United States military officials have long been seeking to boost cyberwarfare capabilities beyond a defensive approach and towards protecting the Internet. In fact, cyber defense is considered to be in line with protecting air, land, sea and space and cyberwarfare capabilities are a must in ensuring protection.
Recently, I was reading a New York Times article and an Gen. C. Robert Kehler, a four-star Air Force General who oversees Pentagon cyber efforts, said that the U.S. is making plans for developing greater offensive cyberwarfare strategies. In addition, setting up rules for engagement specific to cyberattacks is necessary as the U.S. continues to see a great number of sophisticated “actors who operated in cyberspace.”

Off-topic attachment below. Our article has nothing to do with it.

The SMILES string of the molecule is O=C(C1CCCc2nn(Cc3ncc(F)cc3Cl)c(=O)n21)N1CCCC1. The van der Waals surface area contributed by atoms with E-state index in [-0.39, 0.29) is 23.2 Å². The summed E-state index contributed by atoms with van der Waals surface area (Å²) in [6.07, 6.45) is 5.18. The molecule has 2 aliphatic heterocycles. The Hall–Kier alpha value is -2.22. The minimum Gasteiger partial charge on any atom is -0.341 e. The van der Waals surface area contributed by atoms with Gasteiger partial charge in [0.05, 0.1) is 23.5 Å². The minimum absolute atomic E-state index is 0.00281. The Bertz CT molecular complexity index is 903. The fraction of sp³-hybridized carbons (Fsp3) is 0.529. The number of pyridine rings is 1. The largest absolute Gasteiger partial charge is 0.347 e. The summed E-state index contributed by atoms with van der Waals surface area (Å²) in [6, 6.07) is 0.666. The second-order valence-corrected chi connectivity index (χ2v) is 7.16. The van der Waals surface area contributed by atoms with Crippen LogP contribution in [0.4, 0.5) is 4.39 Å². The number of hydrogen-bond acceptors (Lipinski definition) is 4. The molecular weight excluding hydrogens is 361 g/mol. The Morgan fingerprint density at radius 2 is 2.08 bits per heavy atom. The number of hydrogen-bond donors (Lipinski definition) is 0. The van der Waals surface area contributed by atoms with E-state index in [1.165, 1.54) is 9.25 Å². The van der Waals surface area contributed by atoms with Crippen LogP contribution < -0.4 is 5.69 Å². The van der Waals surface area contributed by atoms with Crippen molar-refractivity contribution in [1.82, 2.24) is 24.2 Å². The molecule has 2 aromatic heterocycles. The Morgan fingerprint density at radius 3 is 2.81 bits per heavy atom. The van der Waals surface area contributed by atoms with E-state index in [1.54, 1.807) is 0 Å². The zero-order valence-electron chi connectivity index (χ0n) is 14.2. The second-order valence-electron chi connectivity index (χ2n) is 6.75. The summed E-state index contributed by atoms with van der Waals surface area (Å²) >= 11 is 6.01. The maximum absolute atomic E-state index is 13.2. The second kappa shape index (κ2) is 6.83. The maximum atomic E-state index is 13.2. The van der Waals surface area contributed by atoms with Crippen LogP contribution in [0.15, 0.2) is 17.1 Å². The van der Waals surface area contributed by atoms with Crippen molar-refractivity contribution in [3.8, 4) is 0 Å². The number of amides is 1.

While I fully believe in the U.S. efforts to create stronger cyberwarfare strategies, I believe that making this a public discussion that is delivered through the press brings more attention to efforts and basically calls out to cyber criminals to launch efforts on government agencies.
It should be noted by any Federal department that any such discussion in the press has two serious repercussions:
- The ‘always-looking-for-a-cause’ cyber-graffiti crowd will see this as a challenge to attack federal entities and contractors
- Foreign governments with their own offensive cyber-warfare teams will come under their own political spotlight, which may likely require them to ‘prove their value’ to superiors and political backers.
Of course, federal agencies and government contractors should have their defenses shored up at all times, but particularly over the course of the next few weeks, they should be on the look out for Denial of Service (DoS) attacks and web page defacing as well as stepped up penetration attempts including more vigorous Advanced Persistent Threat (APTs) activity.